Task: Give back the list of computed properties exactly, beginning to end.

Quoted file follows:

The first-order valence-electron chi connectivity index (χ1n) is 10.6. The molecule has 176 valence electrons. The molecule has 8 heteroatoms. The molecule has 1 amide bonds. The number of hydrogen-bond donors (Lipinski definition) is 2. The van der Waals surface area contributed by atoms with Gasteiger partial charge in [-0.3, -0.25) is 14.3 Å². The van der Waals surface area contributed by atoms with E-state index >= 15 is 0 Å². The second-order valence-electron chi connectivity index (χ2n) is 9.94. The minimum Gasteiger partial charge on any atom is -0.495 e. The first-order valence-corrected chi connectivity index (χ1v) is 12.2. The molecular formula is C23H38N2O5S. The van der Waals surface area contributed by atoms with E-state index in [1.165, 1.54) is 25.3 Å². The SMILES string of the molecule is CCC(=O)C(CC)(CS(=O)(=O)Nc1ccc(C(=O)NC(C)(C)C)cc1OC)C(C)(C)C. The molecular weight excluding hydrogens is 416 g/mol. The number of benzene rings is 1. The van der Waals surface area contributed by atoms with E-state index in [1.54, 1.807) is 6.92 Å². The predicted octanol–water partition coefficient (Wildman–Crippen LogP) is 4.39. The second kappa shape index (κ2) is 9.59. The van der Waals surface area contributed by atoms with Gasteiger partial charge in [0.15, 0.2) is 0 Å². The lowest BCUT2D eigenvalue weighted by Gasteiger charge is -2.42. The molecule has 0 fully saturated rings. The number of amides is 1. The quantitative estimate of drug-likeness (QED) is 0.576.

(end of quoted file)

The first-order valence-electron chi connectivity index (χ1n) is 10.6. The molecule has 176 valence electrons. The molecule has 8 heteroatoms. The molecule has 1 amide bonds. The number of hydrogen-bond donors (Lipinski definition) is 2. The van der Waals surface area contributed by atoms with Gasteiger partial charge in [-0.3, -0.25) is 14.3 Å². The van der Waals surface area contributed by atoms with E-state index >= 15 is 0 Å². The second-order valence-electron chi connectivity index (χ2n) is 9.94. The minimum Gasteiger partial charge on any atom is -0.495 e. The first-order valence-corrected chi connectivity index (χ1v) is 12.2. The molecular formula is C23H38N2O5S. The van der Waals surface area contributed by atoms with E-state index in [1.165, 1.54) is 25.3 Å². The SMILES string of the molecule is CCC(=O)C(CC)(CS(=O)(=O)Nc1ccc(C(=O)NC(C)(C)C)cc1OC)C(C)(C)C. The molecular weight excluding hydrogens is 416 g/mol. The number of benzene rings is 1. The van der Waals surface area contributed by atoms with E-state index in [1.54, 1.807) is 6.92 Å². The predicted octanol–water partition coefficient (Wildman–Crippen LogP) is 4.39. The second kappa shape index (κ2) is 9.59. The van der Waals surface area contributed by atoms with Gasteiger partial charge in [0.15, 0.2) is 0 Å². The lowest BCUT2D eigenvalue weighted by Gasteiger charge is -2.42. The molecule has 0 fully saturated rings. The number of amides is 1. The quantitative estimate of drug-likeness (QED) is 0.576.